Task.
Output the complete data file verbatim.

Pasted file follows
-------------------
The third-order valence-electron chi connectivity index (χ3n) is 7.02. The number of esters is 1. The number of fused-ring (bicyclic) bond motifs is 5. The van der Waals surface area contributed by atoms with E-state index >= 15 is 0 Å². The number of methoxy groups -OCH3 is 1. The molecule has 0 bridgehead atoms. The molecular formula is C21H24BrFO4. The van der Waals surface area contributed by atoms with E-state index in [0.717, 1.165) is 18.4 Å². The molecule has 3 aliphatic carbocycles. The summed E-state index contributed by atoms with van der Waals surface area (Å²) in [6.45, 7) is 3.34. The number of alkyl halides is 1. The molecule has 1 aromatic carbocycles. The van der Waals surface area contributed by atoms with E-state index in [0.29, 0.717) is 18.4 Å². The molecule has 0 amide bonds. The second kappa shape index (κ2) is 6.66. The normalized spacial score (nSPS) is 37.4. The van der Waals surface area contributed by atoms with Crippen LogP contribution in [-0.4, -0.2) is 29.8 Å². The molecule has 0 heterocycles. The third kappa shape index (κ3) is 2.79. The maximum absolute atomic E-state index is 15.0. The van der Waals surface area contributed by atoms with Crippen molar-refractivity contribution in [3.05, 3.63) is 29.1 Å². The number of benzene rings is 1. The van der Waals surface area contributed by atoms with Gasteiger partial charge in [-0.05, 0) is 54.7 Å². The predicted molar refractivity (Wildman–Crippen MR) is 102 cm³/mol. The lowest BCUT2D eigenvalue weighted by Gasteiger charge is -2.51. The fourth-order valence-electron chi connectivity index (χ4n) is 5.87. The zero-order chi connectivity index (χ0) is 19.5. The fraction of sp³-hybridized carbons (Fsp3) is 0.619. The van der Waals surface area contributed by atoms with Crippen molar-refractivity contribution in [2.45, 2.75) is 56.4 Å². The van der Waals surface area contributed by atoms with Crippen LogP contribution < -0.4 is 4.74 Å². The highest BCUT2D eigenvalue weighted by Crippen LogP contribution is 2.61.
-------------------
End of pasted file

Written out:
The third-order valence-electron chi connectivity index (χ3n) is 7.02. The number of esters is 1. The number of fused-ring (bicyclic) bond motifs is 5. The van der Waals surface area contributed by atoms with E-state index >= 15 is 0 Å². The number of methoxy groups -OCH3 is 1. The molecule has 0 bridgehead atoms. The molecular formula is C21H24BrFO4. The van der Waals surface area contributed by atoms with E-state index in [0.717, 1.165) is 18.4 Å². The molecule has 3 aliphatic carbocycles. The summed E-state index contributed by atoms with van der Waals surface area (Å²) in [6.45, 7) is 3.34. The number of alkyl halides is 1. The molecule has 1 aromatic carbocycles. The van der Waals surface area contributed by atoms with E-state index in [0.29, 0.717) is 18.4 Å². The molecule has 0 amide bonds. The second kappa shape index (κ2) is 6.66. The normalized spacial score (nSPS) is 37.4. The van der Waals surface area contributed by atoms with Crippen LogP contribution in [-0.4, -0.2) is 29.8 Å². The molecule has 0 heterocycles. The third kappa shape index (κ3) is 2.79. The maximum absolute atomic E-state index is 15.0. The van der Waals surface area contributed by atoms with Crippen molar-refractivity contribution in [3.05, 3.63) is 29.1 Å². The number of benzene rings is 1. The van der Waals surface area contributed by atoms with Gasteiger partial charge in [-0.05, 0) is 54.7 Å². The predicted molar refractivity (Wildman–Crippen MR) is 102 cm³/mol. The lowest BCUT2D eigenvalue weighted by Gasteiger charge is -2.51. The fourth-order valence-electron chi connectivity index (χ4n) is 5.87. The zero-order chi connectivity index (χ0) is 19.5. The fraction of sp³-hybridized carbons (Fsp3) is 0.619. The van der Waals surface area contributed by atoms with Crippen molar-refractivity contribution in [2.45, 2.75) is 56.4 Å². The van der Waals surface area contributed by atoms with Crippen LogP contribution < -0.4 is 4.74 Å². The highest BCUT2D eigenvalue weighted by Crippen LogP contribution is 2.61.